When It Doubt, Dance It Out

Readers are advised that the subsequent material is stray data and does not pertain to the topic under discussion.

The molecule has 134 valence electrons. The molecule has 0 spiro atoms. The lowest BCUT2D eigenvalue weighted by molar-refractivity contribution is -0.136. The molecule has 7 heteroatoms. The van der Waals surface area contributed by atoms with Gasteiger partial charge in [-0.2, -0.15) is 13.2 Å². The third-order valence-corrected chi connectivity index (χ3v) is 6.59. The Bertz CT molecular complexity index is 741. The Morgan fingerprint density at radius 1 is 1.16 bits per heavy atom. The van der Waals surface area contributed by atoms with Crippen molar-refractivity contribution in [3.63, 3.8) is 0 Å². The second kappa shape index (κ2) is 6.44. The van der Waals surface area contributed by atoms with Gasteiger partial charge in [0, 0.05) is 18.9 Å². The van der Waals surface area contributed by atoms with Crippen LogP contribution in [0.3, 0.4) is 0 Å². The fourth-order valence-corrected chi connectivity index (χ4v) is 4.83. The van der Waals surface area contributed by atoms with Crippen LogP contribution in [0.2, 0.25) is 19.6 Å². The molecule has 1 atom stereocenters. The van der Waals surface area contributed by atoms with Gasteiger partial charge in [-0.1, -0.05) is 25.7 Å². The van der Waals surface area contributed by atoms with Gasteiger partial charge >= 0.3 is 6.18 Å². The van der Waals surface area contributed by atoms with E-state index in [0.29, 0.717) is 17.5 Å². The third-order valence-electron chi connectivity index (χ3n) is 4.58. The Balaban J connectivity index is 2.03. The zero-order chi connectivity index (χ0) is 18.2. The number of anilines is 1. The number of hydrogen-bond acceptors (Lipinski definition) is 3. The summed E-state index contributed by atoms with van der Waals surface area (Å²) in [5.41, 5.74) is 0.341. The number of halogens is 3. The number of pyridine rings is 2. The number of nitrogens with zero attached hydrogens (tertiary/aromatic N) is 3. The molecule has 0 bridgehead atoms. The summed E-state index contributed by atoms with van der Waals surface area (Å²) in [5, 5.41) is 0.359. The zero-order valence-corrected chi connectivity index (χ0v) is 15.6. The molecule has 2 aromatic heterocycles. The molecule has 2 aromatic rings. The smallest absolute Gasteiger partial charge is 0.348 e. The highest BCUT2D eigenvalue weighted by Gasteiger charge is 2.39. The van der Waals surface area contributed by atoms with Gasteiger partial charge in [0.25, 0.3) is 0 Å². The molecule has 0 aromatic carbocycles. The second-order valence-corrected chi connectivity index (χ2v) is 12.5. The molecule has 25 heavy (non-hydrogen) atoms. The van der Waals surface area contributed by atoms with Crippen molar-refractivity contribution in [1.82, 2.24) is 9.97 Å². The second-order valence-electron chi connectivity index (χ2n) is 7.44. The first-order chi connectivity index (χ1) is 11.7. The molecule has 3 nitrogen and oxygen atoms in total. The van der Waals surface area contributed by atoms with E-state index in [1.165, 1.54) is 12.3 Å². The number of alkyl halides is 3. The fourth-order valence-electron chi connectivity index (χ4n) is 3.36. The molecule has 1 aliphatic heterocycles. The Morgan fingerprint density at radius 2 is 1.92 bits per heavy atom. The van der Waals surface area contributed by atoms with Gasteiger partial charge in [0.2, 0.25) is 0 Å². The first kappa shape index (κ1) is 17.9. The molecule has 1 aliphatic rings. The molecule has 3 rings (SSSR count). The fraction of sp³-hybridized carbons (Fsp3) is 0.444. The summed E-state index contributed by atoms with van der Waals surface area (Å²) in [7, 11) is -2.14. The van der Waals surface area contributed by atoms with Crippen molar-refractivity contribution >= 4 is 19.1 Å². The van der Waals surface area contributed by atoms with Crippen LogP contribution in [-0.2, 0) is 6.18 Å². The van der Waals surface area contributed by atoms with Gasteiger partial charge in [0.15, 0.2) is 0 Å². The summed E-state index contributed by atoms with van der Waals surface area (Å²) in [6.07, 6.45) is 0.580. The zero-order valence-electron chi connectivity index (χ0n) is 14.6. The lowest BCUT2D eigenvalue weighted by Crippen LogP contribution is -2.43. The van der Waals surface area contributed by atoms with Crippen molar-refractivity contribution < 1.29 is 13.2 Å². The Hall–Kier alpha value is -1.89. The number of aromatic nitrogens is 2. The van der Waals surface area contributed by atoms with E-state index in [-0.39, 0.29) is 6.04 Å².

"Mr. Seaman, I think we need a dance party". These words, spoken by a JK student, reminded me how important it is to ensure moments of pure joy daily in our classrooms. Yes, students should, and do, work hard in our programs - but it should never be at the expense of their enjoyment. I am a firm believer that above all else (reading levels or amount of known sight words for example) a student should think of school as a positive and happy place. Yes, those other things are important at times, but I believe they don't serve a student nearly as well as a good outlook towards school and learning. For this reason, our class has many, many, many dance parties. Sometimes we just need it. We stop what we're doing, meet on our central community carpet, and shake it to one of many songs (turns out this year my students were big Bob Marley fans! Who knew?). What I thought was so neat this year was how the students took this idea, internalized it, and started to articulate all on their own when they thought we needed to have a dance party. When the aforementioned student said those words (I'll admit it - it was after a whole group math concept - working on this!) I really took it to heart and felt so proud of the student for this important reminder. On one of our last days this year, we had a final dance party together after an absolutely enthralling student led discussion on the feeling of "joy". After dancing our hearts out (thanks for the soundtrack Taylor Swift!), we closed our eyes and tried to describe what the joy felt like inside our bodies. I want to end the post with some of those student responses, since I think more than anything they will stay with me long after this year is gone.